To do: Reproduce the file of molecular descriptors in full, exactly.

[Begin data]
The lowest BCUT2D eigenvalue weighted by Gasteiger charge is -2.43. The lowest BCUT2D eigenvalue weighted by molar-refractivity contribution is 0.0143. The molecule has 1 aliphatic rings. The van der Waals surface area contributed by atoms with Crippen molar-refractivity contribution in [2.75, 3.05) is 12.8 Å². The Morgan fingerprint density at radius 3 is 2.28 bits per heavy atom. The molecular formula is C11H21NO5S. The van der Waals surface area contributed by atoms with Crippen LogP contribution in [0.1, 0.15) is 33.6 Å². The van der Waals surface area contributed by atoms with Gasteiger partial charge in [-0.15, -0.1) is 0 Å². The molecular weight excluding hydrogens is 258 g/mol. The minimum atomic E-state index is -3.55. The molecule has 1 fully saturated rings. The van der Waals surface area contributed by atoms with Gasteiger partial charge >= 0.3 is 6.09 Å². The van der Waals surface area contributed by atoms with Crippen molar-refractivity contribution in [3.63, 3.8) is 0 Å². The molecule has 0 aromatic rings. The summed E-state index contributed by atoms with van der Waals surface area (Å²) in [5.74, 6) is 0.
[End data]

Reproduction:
The lowest BCUT2D eigenvalue weighted by Gasteiger charge is -2.43. The lowest BCUT2D eigenvalue weighted by molar-refractivity contribution is 0.0143. The molecule has 1 aliphatic rings. The van der Waals surface area contributed by atoms with Crippen molar-refractivity contribution in [2.75, 3.05) is 12.8 Å². The Morgan fingerprint density at radius 3 is 2.28 bits per heavy atom. The molecular formula is C11H21NO5S. The van der Waals surface area contributed by atoms with Crippen LogP contribution in [0.1, 0.15) is 33.6 Å². The van der Waals surface area contributed by atoms with Gasteiger partial charge in [-0.15, -0.1) is 0 Å². The molecular weight excluding hydrogens is 258 g/mol. The minimum atomic E-state index is -3.55. The molecule has 1 fully saturated rings. The van der Waals surface area contributed by atoms with Gasteiger partial charge >= 0.3 is 6.09 Å². The van der Waals surface area contributed by atoms with Crippen molar-refractivity contribution in [3.63, 3.8) is 0 Å². The molecule has 0 aromatic rings. The summed E-state index contributed by atoms with van der Waals surface area (Å²) in [5.74, 6) is 0.